After E-learn: Small is small
November 19, 2008
A few thoughts on the first day of the E-learn conference (all I got to attend). Given my short stay in Vegas, I decided to attend the talks of the invited speakers, and this was an excellent choice. All three were really fine public speakers, and each left me with plenty of e-food for thought.
Richard Baraniuk spoke about open access educational materials, and in particular connexions, his successful “place to view and share educational material made of small knowledge chunks called modules that can be organized as courses, books, reports, etc.” He believes education should follow the lead of music, and allow for rich user customization and personalization (creating, ripping, mixing, and burning) to engender creativity, access, and participation in learning. He made me realize how the YouTube class was my attempt to force the ethos and practices of open access education into a corporate site that easily resists and regulates our attempts. We all could use an educational video platform, and soon!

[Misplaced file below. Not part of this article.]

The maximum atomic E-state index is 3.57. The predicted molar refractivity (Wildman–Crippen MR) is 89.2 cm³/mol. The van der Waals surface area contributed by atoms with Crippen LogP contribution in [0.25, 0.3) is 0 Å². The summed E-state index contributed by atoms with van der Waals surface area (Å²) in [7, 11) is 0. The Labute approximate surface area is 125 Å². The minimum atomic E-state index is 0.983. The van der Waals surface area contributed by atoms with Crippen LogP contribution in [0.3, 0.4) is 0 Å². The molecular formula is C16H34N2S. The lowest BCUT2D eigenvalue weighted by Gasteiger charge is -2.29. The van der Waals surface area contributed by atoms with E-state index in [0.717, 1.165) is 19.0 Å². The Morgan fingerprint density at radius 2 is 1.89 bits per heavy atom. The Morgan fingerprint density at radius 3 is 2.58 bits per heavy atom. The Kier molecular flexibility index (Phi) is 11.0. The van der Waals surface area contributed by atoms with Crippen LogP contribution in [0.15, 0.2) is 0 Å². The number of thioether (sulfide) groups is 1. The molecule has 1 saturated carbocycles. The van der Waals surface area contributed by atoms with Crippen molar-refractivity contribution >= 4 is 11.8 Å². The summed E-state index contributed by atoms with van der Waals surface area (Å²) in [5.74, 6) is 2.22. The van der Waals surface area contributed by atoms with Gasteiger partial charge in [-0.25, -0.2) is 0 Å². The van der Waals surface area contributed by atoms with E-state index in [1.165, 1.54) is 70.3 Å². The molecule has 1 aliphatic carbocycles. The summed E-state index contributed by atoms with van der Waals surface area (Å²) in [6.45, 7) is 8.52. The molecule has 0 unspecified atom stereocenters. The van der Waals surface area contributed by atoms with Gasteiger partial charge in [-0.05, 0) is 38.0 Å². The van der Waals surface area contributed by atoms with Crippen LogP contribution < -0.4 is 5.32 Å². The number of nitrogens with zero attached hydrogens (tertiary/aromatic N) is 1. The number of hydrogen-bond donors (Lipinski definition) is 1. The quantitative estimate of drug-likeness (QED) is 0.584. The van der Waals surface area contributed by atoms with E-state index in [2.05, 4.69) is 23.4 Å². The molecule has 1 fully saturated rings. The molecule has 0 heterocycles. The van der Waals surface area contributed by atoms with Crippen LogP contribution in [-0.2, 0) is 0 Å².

Elliot Soloway, also a fine and rambunctious speaker, while gently pitching his company dedicated to developing mobile learning environments for K-12, explained how educators have been often fooled by complex views (and uses) of technology mixed with simple views of the social situations of teaching (and living), while clearly the reverse is more apt. While he convinced me that children will be excited and playful with tiny and mobile hand-held learning devices, this continued to raise my concerns about the loss of the long-form. While he and I share the belief that learning should be fun, we also recognize the joy of investigating and experiencing in-depth, and must continue to include these possibilities in (and out) of the technologies we use, develop, and support.
Continuing the celebration of the small, Ken Carroll, founder of Chinesepod which teaches language in 10-minute chunks to lots and lots of people all over the world (based upon the “digital learning object” which actually nicely links the commitments of all three speakers), explained how “small is beautiful” in that “small gives users more control.” He’s right. And we’ll all need to decide, as we live through it, to what gains and what losses. As Carroll reiterated, “the medium is the message” and it is critical that we design each medium to maximize its best qualities while understanding its limitations. We probably won’t use mobile phones to read or write novels or feature films. But as new technologies, and the entrepreneurs, users, and educators who meet there, begin to form defacto standards (like the 2-minute YouTube video; or 7 second one, below), we may be gaining fun (and participation) while giving up the long, deep, and complex. A great loss: